During the spring and summer of 1989, while I was teaching at the National University of Rwanda, I wrote “Fear Not, South Africa” to protest the incarceration of Nelson Mandela by the apartheid regime of South Africa. Towards the end of July 1989, I left Rwanda for the United States of America, as a Fulbright grantee, to pursue a Ph.D. in English and American Literature. In the fall of 1989, I began attending the State University of New York at Buffalo. In the spring of 1990, I enrolled in a creative writing poetry graduate seminar and submitted the poem for feedback and suggestions for improvement. After reading the poem and explaining what I was attempting to accomplish in it, I received several questions about Nelson Mandela. To my surprise, neither my classmates nor my teacher seems to understand why I was ready to sacrifice Nelson Mandela so that Black South Africans could recover their freedom. A few weeks later, Nelson Mandela took a long walk to freedom on February 11, 1990. I was overjoyed. That evening, I received a phone call from Professor Irving Feldman, my creative poetry teacher. “Pierre-Damien, now I understand your poem and the magnitude of Nelson Mandela.”
FEAR NOT, SOUTH AFRICA
For Nelson Mandela (Rwanda/Spring-Summer 1989-University at Buffalo/Spring 1990)
Tunalia sisi wana wa Afrika
Tunalia Nelson Mandela
[We are crying, we the children of Africa
We are crying for Nelson Mandela]
From “Sisi Mandela,” Congolese Rumba song by Tabu Ley Seigneur Rochereau (November 13, 1940- November 30, 2013) & M’Bilia Bel.
Fear not, South Africa.
You are the foot of Africa
created by almighty NKOSI,
given to Africans,
to SHAKA ka SENZANGAKHONA and ZULU people
but later stolen by racists.
Before these Cain’s eldest sons,
you wore beauty and life.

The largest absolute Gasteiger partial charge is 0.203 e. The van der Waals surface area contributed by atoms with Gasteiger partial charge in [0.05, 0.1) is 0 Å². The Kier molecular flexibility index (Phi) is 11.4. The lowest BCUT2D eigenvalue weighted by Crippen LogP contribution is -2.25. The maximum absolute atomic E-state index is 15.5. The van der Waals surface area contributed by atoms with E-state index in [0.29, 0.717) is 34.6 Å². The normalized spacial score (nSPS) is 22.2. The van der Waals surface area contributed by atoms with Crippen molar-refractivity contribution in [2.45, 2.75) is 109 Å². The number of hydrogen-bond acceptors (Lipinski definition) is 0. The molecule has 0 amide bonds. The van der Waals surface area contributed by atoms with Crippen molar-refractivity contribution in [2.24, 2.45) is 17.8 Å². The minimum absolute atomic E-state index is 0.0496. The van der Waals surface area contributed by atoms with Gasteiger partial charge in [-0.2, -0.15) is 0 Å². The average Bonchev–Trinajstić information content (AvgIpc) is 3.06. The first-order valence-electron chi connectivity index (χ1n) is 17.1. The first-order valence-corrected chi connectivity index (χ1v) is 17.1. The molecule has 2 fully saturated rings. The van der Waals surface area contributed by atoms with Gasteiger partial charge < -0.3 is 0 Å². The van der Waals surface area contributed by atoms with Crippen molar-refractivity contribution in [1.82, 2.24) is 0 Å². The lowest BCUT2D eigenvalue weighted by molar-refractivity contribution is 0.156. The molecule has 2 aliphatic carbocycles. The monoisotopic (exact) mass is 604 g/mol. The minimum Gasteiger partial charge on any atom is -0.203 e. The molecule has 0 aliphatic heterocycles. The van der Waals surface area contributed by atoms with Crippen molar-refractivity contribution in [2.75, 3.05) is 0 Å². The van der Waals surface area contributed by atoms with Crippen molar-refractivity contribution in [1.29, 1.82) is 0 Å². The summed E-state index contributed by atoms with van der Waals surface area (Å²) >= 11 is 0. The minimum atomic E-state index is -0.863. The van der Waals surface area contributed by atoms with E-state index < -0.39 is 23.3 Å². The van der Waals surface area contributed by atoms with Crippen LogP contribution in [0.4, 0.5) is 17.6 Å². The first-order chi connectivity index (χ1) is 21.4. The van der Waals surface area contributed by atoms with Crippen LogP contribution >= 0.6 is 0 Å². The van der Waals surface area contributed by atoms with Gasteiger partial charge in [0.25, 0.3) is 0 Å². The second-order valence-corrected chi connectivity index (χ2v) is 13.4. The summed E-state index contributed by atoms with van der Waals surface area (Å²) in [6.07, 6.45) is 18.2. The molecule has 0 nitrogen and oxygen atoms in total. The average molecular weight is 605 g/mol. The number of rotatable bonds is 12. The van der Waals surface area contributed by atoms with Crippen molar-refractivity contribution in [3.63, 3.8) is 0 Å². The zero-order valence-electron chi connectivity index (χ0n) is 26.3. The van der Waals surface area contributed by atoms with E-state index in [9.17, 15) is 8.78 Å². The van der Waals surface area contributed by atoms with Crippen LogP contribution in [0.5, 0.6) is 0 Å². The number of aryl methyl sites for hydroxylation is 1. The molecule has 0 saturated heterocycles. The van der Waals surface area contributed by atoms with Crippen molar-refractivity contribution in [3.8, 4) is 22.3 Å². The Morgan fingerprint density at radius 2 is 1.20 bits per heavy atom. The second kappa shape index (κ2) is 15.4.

You were neither Black nor White
but harmoniously colored.
But hardly were you stolen
that homicidal predators made of you
the land of all evils in the world,
the land of butchery and bloodshed,
the land of weaponry—
fire, tear gas, guns, tanks……
all homing on destroying African people,
driving them from their hometowns,
making them homesteadless in their
But South Africa,
Every Black killed strengthens those in struggle.
SOWETO Students did not breathe their last.
They gave life, courage to SOWETO people.
STEVE BANTU BIKO’s blood was not a raisin dried up.
It bore a grain of hope in its fruitfulness.
If necessary, South Africa,
NELSON MANDELA will follow
just to free you and your children
from perennial whips,
from military camps in schools,
from ambush on the roads.
South Africa, Fear Not.
The gulf is at hand
to engulf apartheid and its acolytes.
Surely and shortly
Blacks will have equal rights.
From then on, South Africa,
Amity, not enmity,
Equity, not iniquity,
Equality, not inequality,
Integration, not segregation,
You shall forever enjoy.
Pierre-Damien Mvuyekure is Professor of English and American/African American literature in the Department of Languages and Literatures at the University of Northern Iowa. He is the author of The “Dark Heathenism” of the American Novelist Ishmael Reed: African Voodoo as American Literary HooDoo (2007), Lamentations on the Rwandan Genocide (2006), World Eras Volume 10: West African Kingdoms, 500-1590 ( 2004), A Casebook Study of Ishmael Reed’s Yellow Back Radio Broke-Down (2003).